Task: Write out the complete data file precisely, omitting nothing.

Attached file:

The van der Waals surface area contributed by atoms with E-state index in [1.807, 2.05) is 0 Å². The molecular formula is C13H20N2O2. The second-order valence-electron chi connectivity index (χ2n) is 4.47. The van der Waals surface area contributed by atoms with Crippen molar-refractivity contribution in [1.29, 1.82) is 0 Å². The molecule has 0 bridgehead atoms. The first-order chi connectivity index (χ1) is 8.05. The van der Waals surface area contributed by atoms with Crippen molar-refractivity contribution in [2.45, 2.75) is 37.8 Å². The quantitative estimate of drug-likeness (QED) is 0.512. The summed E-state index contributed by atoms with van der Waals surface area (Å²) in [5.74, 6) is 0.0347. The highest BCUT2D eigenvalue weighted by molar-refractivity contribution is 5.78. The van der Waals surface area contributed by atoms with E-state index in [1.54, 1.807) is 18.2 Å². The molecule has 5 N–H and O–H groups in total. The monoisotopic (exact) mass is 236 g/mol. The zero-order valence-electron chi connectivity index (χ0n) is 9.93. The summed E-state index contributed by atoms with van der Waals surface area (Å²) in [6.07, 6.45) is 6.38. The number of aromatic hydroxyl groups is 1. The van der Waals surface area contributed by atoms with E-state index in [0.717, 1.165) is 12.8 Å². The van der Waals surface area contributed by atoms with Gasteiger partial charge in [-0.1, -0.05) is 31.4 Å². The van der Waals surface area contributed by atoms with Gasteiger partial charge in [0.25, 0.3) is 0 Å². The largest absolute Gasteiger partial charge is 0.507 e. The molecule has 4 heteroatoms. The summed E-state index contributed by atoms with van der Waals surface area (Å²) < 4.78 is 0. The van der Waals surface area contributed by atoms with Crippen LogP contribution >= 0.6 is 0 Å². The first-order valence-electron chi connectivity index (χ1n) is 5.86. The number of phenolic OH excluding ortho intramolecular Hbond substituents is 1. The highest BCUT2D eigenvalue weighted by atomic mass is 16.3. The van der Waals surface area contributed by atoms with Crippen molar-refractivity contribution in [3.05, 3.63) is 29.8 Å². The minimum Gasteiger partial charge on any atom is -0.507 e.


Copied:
The van der Waals surface area contributed by atoms with E-state index in [1.807, 2.05) is 0 Å². The molecular formula is C13H20N2O2. The second-order valence-electron chi connectivity index (χ2n) is 4.47. The van der Waals surface area contributed by atoms with Crippen molar-refractivity contribution in [1.29, 1.82) is 0 Å². The molecule has 0 bridgehead atoms. The first-order chi connectivity index (χ1) is 8.05. The van der Waals surface area contributed by atoms with Crippen molar-refractivity contribution in [2.45, 2.75) is 37.8 Å². The quantitative estimate of drug-likeness (QED) is 0.512. The summed E-state index contributed by atoms with van der Waals surface area (Å²) in [5.74, 6) is 0.0347. The highest BCUT2D eigenvalue weighted by molar-refractivity contribution is 5.78. The van der Waals surface area contributed by atoms with E-state index in [1.54, 1.807) is 18.2 Å². The molecule has 5 N–H and O–H groups in total. The monoisotopic (exact) mass is 236 g/mol. The zero-order valence-electron chi connectivity index (χ0n) is 9.93. The summed E-state index contributed by atoms with van der Waals surface area (Å²) in [6.07, 6.45) is 6.38. The number of aromatic hydroxyl groups is 1. The van der Waals surface area contributed by atoms with E-state index in [0.717, 1.165) is 12.8 Å². The van der Waals surface area contributed by atoms with Gasteiger partial charge in [-0.1, -0.05) is 31.4 Å². The van der Waals surface area contributed by atoms with Gasteiger partial charge in [0.25, 0.3) is 0 Å². The largest absolute Gasteiger partial charge is 0.507 e. The molecule has 4 heteroatoms. The summed E-state index contributed by atoms with van der Waals surface area (Å²) < 4.78 is 0. The van der Waals surface area contributed by atoms with Crippen LogP contribution >= 0.6 is 0 Å². The first-order valence-electron chi connectivity index (χ1n) is 5.86. The number of phenolic OH excluding ortho intramolecular Hbond substituents is 1. The highest BCUT2D eigenvalue weighted by atomic mass is 16.3. The van der Waals surface area contributed by atoms with Crippen molar-refractivity contribution in [3.05, 3.63) is 29.8 Å². The minimum Gasteiger partial charge on any atom is -0.507 e.